Do You Need to Be a Registered Commodity Pool Operator Now and What Does It Mean If You Do?  (Part One of Two)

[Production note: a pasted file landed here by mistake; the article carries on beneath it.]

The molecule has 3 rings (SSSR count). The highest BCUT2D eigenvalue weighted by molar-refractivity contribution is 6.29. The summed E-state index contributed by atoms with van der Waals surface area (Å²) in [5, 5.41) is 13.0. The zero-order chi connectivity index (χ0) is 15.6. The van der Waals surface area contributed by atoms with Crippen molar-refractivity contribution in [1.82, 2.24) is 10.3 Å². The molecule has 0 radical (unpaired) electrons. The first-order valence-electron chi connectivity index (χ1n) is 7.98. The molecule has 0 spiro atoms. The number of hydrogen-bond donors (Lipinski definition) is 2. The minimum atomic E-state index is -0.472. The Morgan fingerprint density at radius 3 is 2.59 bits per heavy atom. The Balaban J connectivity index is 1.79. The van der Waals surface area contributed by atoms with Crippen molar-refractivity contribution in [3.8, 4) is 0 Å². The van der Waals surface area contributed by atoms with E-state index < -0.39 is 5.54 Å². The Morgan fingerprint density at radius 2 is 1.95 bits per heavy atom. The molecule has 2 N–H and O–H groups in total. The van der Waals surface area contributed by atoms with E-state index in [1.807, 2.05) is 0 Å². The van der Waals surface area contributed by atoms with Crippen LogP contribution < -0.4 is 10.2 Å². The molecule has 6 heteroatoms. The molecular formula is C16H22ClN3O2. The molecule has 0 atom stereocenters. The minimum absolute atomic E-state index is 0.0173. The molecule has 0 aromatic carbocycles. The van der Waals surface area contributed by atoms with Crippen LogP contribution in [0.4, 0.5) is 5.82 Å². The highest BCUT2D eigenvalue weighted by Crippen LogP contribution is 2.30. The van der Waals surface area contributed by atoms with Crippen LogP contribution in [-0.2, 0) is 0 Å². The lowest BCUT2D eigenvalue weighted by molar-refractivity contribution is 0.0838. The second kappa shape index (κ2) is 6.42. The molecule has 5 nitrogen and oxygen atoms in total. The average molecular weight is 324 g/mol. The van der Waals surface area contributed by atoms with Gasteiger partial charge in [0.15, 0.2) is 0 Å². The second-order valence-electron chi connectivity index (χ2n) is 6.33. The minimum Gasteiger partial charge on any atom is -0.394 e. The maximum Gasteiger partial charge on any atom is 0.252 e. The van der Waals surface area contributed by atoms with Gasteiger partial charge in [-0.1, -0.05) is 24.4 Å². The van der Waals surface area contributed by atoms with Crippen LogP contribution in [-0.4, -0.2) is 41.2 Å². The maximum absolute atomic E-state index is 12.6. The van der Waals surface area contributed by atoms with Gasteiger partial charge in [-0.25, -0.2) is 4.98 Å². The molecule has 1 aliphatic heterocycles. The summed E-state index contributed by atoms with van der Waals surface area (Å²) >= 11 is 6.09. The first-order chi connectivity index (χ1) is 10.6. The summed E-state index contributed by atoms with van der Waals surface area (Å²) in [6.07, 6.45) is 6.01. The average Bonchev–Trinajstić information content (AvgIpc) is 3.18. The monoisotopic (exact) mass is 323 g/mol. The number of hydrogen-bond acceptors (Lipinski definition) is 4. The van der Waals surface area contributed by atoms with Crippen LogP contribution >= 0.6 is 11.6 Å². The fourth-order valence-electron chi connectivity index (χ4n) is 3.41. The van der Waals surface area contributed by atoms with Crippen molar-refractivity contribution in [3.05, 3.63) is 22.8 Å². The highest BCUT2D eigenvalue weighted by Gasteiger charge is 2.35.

In light of recent CFTC rule amendments repealing the exemption from CPO registration most commonly relied upon by managers of private funds (Rule 4.13(a)(4)), now, more than ever before, it is critical for managers who operate or control private funds to understand: (1) if they must become a registered CPO; and (2) what it means for the operation of their firms and their funds if they do.  See “CFTC Adopts Final Rules That Are Likely to Require Many Hedge Fund Managers to Register as Commodity Pool Operators,” Hedge Fund Law Report, Vol. 5, No. 7 (Feb. 16, 2012).  In this article – the first of a two-part series – Stephen A. McShea, General Counsel and Chief Compliance Officer of Larch Lane Advisors LLC, provides an overview of the current regulatory landscape of Commodity Futures Trading Commission (CFTC) regulation of commodity pool operators (CPOs).  Specifically, McShea discusses: the regulatory framework governing commodity pools and CPOs, and the remaining exemption from CPO registration for managers who operate or control a private fund; the compliance obligations of a registered CPO; and the enforcement mechanisms and penalties for non-compliance.  This article also provides a quick-reference compliance checklist for registered CPOs.  Part two of this series will discuss exemptions available to the funds (i.e., commodity pools) operated by registered CPOs that provide relief from some of the disclosure and periodic reporting obligations to which the funds would otherwise be subject.  For additional insight from McShea, see “What Do Hedge Fund Managers Need to Know to Prepare For, Handle and Survive SEC Examinations?  (Part Two of Three),” Hedge Fund Law Report, Vol. 4, No. 5 (Feb. 10, 2011).

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